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Genetic association of IL-21 polymorphisms with systemic lupus erythematosus
  1. Amr H Sawalha (amr-sawalha{at}
  1. University of Oklahoma, United States
    1. Kenneth M Kaufman
    1. OMRF, United States
      1. Jennifer A Kelly
      1. OMRF, United States
        1. Adam J Adler
        1. OMRF, United States
          1. Teresa Aberle
          1. OMRF, United States
            1. Jeff Kilpatrick
            1. OMRF, United States
              1. Edward K Wakeland
              1. UT Southwestern, United States
                1. Quan-Zhen Li
                1. UT Southwestern, United States
                  1. Amy E Wandstrat
                  1. UT Southwestern, United States
                    1. David S Karp
                    1. UT Southwestern, United States
                      1. Judith A James
                      1. OMRF, United States
                        1. Joan T Merrill
                        1. OMRF, United States
                          1. Peter Lipsky
                          1. NIH, United States
                            1. John B Harley
                            1. OMRF/OUHSC, United States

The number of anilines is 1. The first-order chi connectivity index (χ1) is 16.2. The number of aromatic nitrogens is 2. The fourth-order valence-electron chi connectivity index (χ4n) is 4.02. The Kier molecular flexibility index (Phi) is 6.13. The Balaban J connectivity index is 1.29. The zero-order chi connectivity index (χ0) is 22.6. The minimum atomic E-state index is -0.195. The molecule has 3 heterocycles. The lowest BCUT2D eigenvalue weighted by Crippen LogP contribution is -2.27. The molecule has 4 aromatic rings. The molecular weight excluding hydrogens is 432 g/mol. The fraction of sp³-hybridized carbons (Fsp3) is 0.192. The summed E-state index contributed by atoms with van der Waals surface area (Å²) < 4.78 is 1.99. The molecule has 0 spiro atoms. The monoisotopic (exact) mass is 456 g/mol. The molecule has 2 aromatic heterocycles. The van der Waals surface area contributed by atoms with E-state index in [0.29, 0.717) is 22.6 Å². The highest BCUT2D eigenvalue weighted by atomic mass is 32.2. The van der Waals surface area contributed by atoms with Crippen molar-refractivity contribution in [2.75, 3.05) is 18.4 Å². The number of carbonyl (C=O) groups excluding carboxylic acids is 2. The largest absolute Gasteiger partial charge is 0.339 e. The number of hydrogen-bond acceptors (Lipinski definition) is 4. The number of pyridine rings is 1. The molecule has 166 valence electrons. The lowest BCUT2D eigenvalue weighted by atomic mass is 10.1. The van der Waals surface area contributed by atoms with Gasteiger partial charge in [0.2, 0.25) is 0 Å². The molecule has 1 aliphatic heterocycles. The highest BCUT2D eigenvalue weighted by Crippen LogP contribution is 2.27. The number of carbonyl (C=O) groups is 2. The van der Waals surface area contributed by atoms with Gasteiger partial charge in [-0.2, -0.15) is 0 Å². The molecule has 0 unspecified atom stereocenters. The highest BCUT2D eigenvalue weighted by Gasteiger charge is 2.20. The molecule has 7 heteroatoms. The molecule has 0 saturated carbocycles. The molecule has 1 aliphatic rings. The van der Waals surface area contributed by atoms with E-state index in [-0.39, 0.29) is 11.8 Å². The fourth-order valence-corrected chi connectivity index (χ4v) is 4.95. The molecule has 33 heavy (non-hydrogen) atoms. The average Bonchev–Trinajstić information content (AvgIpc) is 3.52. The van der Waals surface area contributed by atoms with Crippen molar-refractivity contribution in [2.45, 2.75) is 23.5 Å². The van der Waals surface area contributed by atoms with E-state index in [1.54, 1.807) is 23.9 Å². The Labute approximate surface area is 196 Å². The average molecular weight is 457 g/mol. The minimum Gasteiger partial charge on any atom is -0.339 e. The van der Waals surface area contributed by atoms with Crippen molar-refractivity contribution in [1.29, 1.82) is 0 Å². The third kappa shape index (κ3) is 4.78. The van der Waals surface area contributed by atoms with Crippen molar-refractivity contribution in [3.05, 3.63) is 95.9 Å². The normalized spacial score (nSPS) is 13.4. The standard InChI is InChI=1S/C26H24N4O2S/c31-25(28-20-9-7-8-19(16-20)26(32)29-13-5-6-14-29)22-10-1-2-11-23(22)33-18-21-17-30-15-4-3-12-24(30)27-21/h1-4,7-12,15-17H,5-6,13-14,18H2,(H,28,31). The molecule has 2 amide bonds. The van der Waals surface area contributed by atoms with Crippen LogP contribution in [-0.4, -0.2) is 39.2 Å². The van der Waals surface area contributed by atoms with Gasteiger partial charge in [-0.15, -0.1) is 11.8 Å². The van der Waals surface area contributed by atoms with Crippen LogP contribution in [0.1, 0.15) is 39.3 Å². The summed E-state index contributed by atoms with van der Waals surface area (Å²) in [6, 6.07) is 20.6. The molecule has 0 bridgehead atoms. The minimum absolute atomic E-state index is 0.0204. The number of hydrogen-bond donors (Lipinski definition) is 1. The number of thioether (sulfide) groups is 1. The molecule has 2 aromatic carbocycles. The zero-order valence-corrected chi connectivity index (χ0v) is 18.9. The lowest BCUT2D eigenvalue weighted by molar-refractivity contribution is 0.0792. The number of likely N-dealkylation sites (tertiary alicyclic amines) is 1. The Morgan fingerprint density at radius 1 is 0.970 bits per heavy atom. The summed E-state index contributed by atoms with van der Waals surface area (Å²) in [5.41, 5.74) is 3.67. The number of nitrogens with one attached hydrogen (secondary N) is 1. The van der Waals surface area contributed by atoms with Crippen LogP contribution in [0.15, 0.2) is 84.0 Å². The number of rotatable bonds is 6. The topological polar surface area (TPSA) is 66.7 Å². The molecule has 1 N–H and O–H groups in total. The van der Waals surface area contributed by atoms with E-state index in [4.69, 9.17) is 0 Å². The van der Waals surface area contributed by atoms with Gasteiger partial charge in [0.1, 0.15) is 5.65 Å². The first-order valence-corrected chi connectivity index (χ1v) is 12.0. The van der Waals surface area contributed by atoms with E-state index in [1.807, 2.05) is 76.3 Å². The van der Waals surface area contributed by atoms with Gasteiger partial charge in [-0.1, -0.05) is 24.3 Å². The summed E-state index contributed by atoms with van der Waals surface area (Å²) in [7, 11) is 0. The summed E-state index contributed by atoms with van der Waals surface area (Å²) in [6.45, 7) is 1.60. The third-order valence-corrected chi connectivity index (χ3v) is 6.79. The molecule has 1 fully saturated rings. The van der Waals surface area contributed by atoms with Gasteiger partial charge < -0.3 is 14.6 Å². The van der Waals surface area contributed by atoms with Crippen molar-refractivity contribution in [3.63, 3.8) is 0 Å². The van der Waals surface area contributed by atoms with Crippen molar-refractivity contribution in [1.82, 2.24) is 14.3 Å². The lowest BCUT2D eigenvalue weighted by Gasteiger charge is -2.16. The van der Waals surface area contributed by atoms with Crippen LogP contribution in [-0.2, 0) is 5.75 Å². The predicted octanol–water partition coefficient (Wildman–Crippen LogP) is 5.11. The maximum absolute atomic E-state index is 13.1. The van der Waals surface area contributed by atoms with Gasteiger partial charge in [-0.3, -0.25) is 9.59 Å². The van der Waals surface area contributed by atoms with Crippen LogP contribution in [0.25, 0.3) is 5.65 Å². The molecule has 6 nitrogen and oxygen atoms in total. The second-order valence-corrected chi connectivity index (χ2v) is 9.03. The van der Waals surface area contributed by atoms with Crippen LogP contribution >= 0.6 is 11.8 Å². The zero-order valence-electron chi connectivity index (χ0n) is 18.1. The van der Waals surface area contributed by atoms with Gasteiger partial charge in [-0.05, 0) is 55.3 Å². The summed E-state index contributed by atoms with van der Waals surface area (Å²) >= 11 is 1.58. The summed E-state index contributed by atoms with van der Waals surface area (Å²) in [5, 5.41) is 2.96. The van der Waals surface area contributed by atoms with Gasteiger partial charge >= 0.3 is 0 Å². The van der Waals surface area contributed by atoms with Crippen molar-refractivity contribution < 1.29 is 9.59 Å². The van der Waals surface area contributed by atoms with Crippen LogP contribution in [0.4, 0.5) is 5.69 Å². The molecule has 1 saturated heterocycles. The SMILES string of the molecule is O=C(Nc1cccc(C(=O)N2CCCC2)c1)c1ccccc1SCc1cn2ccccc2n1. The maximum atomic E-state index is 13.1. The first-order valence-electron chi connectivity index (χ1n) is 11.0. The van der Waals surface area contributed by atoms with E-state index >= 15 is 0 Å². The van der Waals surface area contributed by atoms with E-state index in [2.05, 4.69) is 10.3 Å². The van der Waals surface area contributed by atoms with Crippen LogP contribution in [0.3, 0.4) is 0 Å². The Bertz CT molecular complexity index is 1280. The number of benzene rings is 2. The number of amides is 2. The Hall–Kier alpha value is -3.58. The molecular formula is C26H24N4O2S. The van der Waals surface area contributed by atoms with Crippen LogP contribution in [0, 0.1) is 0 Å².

Objective: The etiology of systemic lupus erythematosus (SLE) is incompletely understood. Both genetic and environmental factors are implicated in the pathogenesis of the disease. Herein, we describe genetic association between SLE and polymorphisms in the IL-21 gene. The reported effect of IL-21 on B cell differentiation into plasma cells and its effect on dendritic cell maturation and T cell responses make IL-21 an attractive candidate gene for SLE.

                              Methods: Three single nucleotide polymorphisms (SNPs) in the IL-21 gene were genotyped in a total of 2636 individuals (1318 cases and 1318 controls matched for age, sex and race). Population-based case-control association analyses were performed.

                              Results: We find a genetic association with SLE and two SNPs located within the IL-21 gene (rs907715: chi2= 11.55, p= 0.00068; rs2221903: chi2= 5.49, p= 0.019). Furthermore, genotypes homozygous for the risk alleles were more frequent than genotypes homozygous for the non-risk alleles in European-American patients as compared to controls (rs907715 (GG versus AA): Odds ratio= 1.66, p= 0.0049; rs2221903 (GG versus AA): Odds ratio= 1.60, p= 0.025).

                              Conclusion: Our findings indicate that IL-21 polymorphism is a candidate association with SLE. The functional effects of this association, when revealed, might improve our understanding of the disease and provide new therapeutic targets.

                              • Genetics
                              • IL-21
                              • SLE

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